Bike project inspires more restoration
Tim Handcock not only inherited his father’s interest in motorbikes – he managed to secure one seriously old and unfinished project as well.
The 1971 TS250 Suzuki had been barely touched for 18 years before Handcock decided to take it on himself.
Three years ago Handcock began tinkering on the dusty antique and the do-up is finally complete.
‘‘ It was pretty bad, it needed everything done to it,’’ he said.
This is not the first motorbike the 30-year-old has restored – but it is by far his favourite.
‘‘This is the one I have spent the most time on,’’ he said.
Handcock would spent most nights and weekends on his beloved new toy.
He said the most difficult aspect of doing up the old model was sourcing parts.
Sometimes he would wait for up to a month for a part.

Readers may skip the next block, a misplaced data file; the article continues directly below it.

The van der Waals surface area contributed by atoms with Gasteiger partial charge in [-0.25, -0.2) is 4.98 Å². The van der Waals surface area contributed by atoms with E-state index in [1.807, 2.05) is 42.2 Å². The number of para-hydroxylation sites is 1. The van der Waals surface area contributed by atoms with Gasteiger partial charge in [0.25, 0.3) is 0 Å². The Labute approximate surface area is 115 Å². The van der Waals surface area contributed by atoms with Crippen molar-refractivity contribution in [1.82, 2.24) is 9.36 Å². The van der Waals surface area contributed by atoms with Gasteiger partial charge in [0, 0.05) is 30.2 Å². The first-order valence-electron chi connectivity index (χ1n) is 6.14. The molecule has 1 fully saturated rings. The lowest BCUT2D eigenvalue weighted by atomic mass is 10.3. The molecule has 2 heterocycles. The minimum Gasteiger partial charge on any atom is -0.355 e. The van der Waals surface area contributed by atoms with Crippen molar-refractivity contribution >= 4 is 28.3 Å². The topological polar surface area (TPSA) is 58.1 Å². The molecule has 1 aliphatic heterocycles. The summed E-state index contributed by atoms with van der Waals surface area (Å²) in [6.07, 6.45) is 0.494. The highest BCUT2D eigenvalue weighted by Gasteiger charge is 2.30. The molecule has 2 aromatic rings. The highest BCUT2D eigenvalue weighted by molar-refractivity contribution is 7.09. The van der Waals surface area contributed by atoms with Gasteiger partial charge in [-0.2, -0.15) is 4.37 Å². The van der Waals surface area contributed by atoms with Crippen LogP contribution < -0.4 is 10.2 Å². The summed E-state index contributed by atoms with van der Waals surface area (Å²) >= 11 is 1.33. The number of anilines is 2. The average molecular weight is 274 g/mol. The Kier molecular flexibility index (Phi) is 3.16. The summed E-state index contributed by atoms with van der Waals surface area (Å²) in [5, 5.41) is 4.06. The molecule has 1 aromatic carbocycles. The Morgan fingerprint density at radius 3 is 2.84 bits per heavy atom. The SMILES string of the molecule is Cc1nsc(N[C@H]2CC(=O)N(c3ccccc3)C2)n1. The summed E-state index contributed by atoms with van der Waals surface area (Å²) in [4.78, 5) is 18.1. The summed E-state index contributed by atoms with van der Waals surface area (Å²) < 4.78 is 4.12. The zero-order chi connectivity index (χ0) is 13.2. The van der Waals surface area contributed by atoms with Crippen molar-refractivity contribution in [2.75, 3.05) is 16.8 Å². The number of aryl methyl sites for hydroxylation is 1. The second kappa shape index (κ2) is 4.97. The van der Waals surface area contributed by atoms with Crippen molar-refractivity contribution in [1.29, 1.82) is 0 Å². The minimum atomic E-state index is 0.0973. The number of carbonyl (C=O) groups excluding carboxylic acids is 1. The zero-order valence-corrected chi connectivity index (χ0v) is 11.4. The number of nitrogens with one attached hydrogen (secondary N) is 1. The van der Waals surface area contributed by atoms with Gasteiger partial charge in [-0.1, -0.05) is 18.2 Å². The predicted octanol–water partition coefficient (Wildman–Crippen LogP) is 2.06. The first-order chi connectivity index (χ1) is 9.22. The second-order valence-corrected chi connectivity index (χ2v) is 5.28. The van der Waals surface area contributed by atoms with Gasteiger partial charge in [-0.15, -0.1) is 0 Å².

‘‘Trying to source parts [is the hardest], but I just worked on it while waiting for the parts,’’ he said.
And the best moment of it all was hearing that engine roar for the first time.
‘‘It means that I have done a good job,’’ he said.
It is one thing to have a bike that sounds good but many would argue that looks are just as important – the one element Handcock admitted he had not quite mastered.
‘‘I tried to do it [the paint job] myself . . . it was all right,’’ he said.
But not good enough for the selfproclaimed perfectionist.
The Suzuki is just another to add to an impressive list accumulated in 15 years of bike-building but if he is anything like his father it won’t be the last.
Finally finished: Tim Handcock has finally put on the finishing touches to his TS250 Suzuki after 21 years in the making.